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Sieve of Eratosthenes Kata

Posted by Daniel Elliott under

c#,

Coding,

Kata
1 Comment
I have finally got down to doing the first of my programming Kata. (Or am just about to start to anyway!) After some head scratching and a more than healthy dose of procrastination, I decided upon the Sieve of Eratosthenes as my first exercise. It is a simple way to discern prime numbers up to a limit n.

The wikipedia algorithm for the problem is below:

1. Write a list of numbers from 2 to the largest number you want to test for primality. Call this List A. (This is the list of squares on the left-hand-side of the picture.)

2. Write the number 2, the first prime number, in another list for primes found. Call this List B. (This is the list on the right-hand-side of the picture.)

3. Strike off 2 and all multiples of 2 from List A.

4. The first remaining number in the list is a prime number. Write this number into List B.

5. Strike off this number and all multiples of this number from List A. The crossing-off of multiples can be started at the square of the number, as lower multiples have already been crossed out in previous steps.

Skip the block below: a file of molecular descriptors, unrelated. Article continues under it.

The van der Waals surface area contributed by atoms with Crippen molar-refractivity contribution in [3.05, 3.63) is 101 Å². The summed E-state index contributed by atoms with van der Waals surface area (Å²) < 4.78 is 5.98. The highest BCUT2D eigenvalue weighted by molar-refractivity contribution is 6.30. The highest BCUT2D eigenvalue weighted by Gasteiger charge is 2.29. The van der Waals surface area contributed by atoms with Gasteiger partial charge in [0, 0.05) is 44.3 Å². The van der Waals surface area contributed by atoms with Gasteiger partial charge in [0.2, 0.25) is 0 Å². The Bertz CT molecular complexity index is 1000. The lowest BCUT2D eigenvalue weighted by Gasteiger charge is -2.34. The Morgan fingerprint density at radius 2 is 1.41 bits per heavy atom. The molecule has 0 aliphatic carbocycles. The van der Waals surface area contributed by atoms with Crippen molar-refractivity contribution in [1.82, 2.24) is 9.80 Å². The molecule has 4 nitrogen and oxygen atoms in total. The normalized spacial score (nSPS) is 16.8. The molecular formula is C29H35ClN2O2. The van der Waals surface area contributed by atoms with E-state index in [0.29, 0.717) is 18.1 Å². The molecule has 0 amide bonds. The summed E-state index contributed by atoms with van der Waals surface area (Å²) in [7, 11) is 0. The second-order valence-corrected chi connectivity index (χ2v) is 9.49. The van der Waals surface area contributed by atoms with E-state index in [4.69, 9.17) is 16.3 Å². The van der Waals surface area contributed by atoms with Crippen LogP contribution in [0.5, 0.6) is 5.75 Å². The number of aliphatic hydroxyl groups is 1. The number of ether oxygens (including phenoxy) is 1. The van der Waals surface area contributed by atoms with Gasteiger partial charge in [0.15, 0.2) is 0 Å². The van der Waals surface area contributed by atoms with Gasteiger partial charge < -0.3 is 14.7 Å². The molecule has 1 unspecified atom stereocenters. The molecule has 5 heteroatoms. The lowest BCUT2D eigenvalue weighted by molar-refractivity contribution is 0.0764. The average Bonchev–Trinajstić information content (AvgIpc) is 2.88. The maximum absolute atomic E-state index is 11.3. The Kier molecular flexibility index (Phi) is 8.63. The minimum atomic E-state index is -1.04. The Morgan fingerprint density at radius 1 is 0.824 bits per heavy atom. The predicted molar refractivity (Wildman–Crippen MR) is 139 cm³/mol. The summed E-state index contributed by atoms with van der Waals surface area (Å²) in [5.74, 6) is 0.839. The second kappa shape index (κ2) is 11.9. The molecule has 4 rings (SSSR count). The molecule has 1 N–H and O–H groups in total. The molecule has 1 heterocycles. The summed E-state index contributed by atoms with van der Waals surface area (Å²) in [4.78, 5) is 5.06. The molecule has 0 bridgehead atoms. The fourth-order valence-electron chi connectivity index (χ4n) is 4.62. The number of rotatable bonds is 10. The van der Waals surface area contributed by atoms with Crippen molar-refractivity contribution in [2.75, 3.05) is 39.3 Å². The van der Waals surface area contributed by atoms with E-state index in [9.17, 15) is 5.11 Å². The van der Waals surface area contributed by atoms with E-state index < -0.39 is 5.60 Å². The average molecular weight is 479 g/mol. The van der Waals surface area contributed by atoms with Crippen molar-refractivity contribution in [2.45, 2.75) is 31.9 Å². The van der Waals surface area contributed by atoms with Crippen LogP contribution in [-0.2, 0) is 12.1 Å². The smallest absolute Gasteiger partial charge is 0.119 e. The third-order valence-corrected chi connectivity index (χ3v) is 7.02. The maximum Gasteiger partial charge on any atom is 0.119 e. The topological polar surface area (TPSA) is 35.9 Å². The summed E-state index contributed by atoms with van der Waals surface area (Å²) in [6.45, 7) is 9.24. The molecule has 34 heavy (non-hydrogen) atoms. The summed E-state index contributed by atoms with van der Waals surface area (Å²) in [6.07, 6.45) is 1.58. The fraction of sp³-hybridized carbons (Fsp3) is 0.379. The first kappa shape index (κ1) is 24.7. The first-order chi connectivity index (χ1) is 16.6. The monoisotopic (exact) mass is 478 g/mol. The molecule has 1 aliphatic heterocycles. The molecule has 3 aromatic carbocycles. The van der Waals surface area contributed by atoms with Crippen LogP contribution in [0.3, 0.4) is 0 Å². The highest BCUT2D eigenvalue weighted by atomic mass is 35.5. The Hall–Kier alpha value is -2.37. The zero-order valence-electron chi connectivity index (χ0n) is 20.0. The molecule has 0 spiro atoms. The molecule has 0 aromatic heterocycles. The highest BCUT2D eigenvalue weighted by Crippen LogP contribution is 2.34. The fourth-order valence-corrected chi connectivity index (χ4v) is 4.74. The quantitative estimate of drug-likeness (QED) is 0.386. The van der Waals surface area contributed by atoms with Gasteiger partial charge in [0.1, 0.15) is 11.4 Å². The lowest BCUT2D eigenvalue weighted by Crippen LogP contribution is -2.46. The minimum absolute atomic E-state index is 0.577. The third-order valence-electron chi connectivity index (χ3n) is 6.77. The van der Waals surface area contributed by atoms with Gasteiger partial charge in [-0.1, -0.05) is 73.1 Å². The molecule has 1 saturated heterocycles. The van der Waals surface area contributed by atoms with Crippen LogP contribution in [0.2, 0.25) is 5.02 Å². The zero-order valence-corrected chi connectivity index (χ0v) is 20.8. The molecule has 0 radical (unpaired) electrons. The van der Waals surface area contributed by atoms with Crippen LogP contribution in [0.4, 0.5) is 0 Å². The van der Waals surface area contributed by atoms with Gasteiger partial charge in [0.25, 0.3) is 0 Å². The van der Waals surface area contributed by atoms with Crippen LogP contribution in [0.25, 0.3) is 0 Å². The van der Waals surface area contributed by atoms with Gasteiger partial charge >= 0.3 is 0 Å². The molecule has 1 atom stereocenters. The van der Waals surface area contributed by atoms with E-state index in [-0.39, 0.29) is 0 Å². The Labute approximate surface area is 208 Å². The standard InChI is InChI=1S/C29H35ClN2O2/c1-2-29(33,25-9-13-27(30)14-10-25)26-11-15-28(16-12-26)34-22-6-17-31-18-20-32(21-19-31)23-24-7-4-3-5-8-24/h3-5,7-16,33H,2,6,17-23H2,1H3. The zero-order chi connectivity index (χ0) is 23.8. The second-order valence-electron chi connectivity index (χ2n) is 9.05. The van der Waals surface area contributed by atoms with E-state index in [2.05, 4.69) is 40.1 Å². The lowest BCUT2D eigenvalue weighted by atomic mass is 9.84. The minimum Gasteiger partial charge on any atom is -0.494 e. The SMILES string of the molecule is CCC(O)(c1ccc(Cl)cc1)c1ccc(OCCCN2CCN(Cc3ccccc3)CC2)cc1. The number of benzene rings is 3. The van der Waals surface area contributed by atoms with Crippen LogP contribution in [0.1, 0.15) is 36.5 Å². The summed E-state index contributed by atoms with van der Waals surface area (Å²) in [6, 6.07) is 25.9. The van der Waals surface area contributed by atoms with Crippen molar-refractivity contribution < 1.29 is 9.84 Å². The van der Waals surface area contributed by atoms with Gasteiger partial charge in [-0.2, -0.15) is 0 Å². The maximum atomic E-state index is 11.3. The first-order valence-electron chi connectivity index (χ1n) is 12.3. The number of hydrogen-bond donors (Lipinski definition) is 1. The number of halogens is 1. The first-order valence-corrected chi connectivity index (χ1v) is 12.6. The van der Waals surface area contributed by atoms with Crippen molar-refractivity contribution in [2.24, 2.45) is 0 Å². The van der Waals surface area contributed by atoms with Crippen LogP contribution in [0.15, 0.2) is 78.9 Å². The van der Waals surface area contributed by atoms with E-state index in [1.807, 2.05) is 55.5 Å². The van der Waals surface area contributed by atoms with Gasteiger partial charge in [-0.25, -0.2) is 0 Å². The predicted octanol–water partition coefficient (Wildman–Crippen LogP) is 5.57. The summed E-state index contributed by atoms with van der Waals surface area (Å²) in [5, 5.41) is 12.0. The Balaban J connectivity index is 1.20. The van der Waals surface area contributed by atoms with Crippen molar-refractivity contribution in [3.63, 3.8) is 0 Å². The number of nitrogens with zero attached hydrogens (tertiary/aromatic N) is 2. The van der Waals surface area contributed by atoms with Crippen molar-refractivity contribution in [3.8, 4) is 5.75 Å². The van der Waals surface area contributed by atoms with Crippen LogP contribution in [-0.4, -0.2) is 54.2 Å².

6. Repeat steps 4 through 6 until no more numbers are left in List A.

In actuality, with preparation for my interview process for my new job (YAAY!) this did not get done until a couple of days later. Here is my first practice; I will post my other katas as I devise them and then try to show how the practice evolves through time.

using System;

using System.Collections.Generic;

namespace sieve050707

{

class MainClass

{

public static void Main(string[] args)

{

Console.WriteLine(“Sieve of Eratosthenes – 05 July 2007″);

int sampleSize = 100;

if (args.Length > 0)

{

sampleSize = Int32.Parse(args[0]);

}

List sampleData = new List();

List primesFound = new List();

for (int counter=2; counter < sampleSize; counter++)

{

sampleData.Add(counter);

}

for (int counter=2; counter < sampleSize; counter++)

{

if(sampleData.Contains(counter))

{

primesFound.Add(counter);

sampleData.Remove(counter);

for (int multiple=counter*2; multiple < sampleSize; multiple = multiple + counter)

{

sampleData.Remove(multiple);

}

}

}

foreach(int prime in primesFound)

{

Console.WriteLine(prime.ToString() + ” is prime”);

}

}

}

}

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July 10, 2007 at 5:05 pm

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